Risk Factors and Correlates of Ecstasy Use in the Household Population

Dean R. Gerstein, NORC at the University of Chicago
James C. Hendrickson, NORC at University of Chicago

The use of 3-4 Metheledioxymethamphetamine (MDMA, "Ecstasy") has increased dramatically in recent years. While appreciable attention has been given to the psychopharmacology of MDMA, risk factors for use of this drug are as yet not well characterized. This analysis utilizes 55,561 interviews from the 2001 National Household Survey on Drug Abuse to examine the distribution and correlates of MDMA use in the U.S. household population. Bivariate associations are examined between past year (1.4%) and lifetime (3.6%) MDMA use and expected correlates including demographic characteristics, criminal behavior, stress, self rated acceptability of illegal drug use, other substance use, and affective disorders. Multivariate logistic regressions are calculated to determine the strongest net effects of covariates, some of which can be temporally ordered and thus permit reasonable interpretation as risk factors. Implications of the results for public health, law enforcement and scientific understanding of the recent Ecstasy 'epidemic' are discussed.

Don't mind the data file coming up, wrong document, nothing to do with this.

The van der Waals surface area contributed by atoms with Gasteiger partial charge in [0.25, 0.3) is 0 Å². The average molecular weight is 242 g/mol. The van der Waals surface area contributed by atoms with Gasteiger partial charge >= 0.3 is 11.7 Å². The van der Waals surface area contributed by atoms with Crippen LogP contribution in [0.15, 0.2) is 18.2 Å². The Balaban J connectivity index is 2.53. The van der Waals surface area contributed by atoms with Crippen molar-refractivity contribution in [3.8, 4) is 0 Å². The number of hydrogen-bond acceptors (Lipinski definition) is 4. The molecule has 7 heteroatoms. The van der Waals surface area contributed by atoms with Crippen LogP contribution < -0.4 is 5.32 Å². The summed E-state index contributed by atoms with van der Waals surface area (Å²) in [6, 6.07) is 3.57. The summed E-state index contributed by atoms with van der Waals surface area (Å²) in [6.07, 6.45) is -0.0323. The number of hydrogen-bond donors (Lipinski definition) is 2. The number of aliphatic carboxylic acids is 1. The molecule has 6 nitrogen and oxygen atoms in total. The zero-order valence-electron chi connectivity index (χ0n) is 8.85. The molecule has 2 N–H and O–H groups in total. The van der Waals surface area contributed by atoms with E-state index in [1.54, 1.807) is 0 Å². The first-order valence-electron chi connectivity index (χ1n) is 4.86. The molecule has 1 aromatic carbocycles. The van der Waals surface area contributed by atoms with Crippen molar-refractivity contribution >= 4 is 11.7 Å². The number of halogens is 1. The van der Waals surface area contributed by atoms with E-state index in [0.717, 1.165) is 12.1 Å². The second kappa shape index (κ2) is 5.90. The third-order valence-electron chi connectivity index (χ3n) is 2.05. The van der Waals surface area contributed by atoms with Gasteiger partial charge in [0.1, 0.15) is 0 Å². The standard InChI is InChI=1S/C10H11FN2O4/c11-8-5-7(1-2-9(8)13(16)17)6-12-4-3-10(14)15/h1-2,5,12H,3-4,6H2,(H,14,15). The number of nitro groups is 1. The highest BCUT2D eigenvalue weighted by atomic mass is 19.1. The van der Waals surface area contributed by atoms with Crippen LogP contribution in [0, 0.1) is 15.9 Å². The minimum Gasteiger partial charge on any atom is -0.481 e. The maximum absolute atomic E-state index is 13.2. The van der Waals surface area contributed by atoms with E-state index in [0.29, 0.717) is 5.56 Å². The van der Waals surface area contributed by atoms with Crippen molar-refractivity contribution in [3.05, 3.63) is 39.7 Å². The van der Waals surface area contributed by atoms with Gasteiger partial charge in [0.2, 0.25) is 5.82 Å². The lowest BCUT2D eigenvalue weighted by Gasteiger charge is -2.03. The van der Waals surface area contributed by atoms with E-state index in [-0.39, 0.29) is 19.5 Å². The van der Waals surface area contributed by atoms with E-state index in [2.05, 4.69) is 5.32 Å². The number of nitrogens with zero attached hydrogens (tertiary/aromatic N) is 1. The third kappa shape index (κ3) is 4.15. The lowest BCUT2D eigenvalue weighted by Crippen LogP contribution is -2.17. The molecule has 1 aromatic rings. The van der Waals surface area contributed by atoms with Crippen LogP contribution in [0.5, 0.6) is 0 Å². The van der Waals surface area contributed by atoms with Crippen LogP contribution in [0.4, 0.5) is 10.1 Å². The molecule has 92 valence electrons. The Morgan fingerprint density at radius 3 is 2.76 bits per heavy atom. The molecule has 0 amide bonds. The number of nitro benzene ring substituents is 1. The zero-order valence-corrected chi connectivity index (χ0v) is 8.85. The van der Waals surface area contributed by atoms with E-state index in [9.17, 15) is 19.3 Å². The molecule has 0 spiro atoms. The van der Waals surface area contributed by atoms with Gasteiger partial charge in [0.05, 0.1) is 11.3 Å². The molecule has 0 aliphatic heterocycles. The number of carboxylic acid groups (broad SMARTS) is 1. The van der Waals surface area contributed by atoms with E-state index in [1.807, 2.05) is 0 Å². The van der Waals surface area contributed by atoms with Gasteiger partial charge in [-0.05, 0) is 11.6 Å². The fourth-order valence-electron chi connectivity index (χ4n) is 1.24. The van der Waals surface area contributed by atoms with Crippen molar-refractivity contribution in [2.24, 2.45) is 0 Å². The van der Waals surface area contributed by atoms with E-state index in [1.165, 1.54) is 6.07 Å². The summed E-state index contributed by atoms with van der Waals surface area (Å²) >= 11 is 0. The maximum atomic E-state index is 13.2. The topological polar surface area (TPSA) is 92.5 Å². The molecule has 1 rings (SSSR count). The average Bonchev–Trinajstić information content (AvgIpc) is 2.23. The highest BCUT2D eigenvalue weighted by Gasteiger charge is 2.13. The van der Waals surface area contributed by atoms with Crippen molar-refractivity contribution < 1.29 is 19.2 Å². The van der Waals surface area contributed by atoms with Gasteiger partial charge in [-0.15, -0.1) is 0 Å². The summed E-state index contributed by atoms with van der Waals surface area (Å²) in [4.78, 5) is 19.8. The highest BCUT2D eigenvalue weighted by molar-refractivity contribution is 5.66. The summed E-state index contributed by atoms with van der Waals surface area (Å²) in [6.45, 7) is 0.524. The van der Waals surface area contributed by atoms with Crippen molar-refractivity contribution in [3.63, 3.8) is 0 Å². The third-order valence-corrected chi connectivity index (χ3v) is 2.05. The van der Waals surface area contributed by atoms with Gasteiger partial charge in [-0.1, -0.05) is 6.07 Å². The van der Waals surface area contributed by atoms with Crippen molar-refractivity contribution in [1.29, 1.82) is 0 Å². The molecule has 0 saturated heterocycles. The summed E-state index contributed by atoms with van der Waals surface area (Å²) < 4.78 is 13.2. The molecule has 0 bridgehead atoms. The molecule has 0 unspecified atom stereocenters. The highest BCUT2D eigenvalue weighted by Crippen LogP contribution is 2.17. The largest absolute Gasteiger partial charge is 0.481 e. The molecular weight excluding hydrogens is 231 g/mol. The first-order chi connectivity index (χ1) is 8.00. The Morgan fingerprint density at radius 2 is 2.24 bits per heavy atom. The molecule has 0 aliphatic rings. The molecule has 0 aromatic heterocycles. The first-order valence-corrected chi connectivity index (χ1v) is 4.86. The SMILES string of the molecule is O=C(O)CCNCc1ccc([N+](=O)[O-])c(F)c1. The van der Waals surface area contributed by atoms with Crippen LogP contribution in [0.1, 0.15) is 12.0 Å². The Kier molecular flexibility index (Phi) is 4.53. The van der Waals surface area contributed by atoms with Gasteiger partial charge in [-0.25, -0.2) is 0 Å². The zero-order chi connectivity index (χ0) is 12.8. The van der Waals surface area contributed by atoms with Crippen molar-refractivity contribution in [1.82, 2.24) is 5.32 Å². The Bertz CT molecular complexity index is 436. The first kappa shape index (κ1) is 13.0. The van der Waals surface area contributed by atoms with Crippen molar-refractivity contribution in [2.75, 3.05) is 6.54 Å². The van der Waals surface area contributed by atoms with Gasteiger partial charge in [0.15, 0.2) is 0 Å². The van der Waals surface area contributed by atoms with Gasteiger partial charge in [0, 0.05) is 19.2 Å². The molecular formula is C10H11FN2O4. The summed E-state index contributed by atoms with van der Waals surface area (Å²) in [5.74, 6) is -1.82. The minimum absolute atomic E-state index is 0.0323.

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Updated 05/20/2006